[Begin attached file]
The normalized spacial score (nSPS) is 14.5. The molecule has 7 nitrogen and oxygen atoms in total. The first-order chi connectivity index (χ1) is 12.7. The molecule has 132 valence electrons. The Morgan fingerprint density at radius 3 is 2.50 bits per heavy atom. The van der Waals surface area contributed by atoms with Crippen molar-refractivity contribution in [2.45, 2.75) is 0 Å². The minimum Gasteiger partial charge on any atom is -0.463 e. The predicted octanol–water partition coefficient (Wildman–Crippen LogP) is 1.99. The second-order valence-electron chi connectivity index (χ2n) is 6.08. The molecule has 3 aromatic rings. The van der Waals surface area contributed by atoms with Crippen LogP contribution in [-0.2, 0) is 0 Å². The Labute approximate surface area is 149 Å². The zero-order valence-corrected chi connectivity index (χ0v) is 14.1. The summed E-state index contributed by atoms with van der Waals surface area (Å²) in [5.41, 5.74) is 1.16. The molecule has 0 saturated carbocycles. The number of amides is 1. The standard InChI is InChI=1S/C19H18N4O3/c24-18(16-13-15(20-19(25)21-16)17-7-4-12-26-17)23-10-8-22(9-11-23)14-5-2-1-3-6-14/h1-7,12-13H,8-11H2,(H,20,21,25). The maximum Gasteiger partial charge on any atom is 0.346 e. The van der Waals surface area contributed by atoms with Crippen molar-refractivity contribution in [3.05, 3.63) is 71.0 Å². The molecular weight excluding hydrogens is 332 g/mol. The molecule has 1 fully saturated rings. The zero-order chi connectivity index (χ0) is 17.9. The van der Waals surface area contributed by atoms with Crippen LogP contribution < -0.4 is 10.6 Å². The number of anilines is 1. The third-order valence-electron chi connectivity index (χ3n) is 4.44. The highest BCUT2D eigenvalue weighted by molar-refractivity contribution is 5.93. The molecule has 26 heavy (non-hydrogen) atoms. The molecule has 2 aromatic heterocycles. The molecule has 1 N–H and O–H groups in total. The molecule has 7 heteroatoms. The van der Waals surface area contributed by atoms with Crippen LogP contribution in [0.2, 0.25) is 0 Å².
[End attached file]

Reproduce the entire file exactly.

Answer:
The normalized spacial score (nSPS) is 14.5. The molecule has 7 nitrogen and oxygen atoms in total. The first-order chi connectivity index (χ1) is 12.7. The molecule has 132 valence electrons. The Morgan fingerprint density at radius 3 is 2.50 bits per heavy atom. The van der Waals surface area contributed by atoms with Crippen molar-refractivity contribution in [2.45, 2.75) is 0 Å². The minimum Gasteiger partial charge on any atom is -0.463 e. The predicted octanol–water partition coefficient (Wildman–Crippen LogP) is 1.99. The second-order valence-electron chi connectivity index (χ2n) is 6.08. The molecule has 3 aromatic rings. The van der Waals surface area contributed by atoms with Crippen LogP contribution in [-0.2, 0) is 0 Å². The Labute approximate surface area is 149 Å². The zero-order valence-corrected chi connectivity index (χ0v) is 14.1. The summed E-state index contributed by atoms with van der Waals surface area (Å²) in [5.41, 5.74) is 1.16. The molecule has 0 saturated carbocycles. The number of amides is 1. The standard InChI is InChI=1S/C19H18N4O3/c24-18(16-13-15(20-19(25)21-16)17-7-4-12-26-17)23-10-8-22(9-11-23)14-5-2-1-3-6-14/h1-7,12-13H,8-11H2,(H,20,21,25). The maximum Gasteiger partial charge on any atom is 0.346 e. The van der Waals surface area contributed by atoms with Crippen molar-refractivity contribution in [3.05, 3.63) is 71.0 Å². The molecular weight excluding hydrogens is 332 g/mol. The molecule has 1 fully saturated rings. The zero-order chi connectivity index (χ0) is 17.9. The van der Waals surface area contributed by atoms with Crippen LogP contribution < -0.4 is 10.6 Å². The number of anilines is 1. The third-order valence-electron chi connectivity index (χ3n) is 4.44. The highest BCUT2D eigenvalue weighted by molar-refractivity contribution is 5.93. The molecule has 26 heavy (non-hydrogen) atoms. The molecule has 2 aromatic heterocycles. The molecule has 1 N–H and O–H groups in total. The molecule has 7 heteroatoms. The van der Waals surface area contributed by atoms with Crippen LogP contribution in [0.2, 0.25) is 0 Å².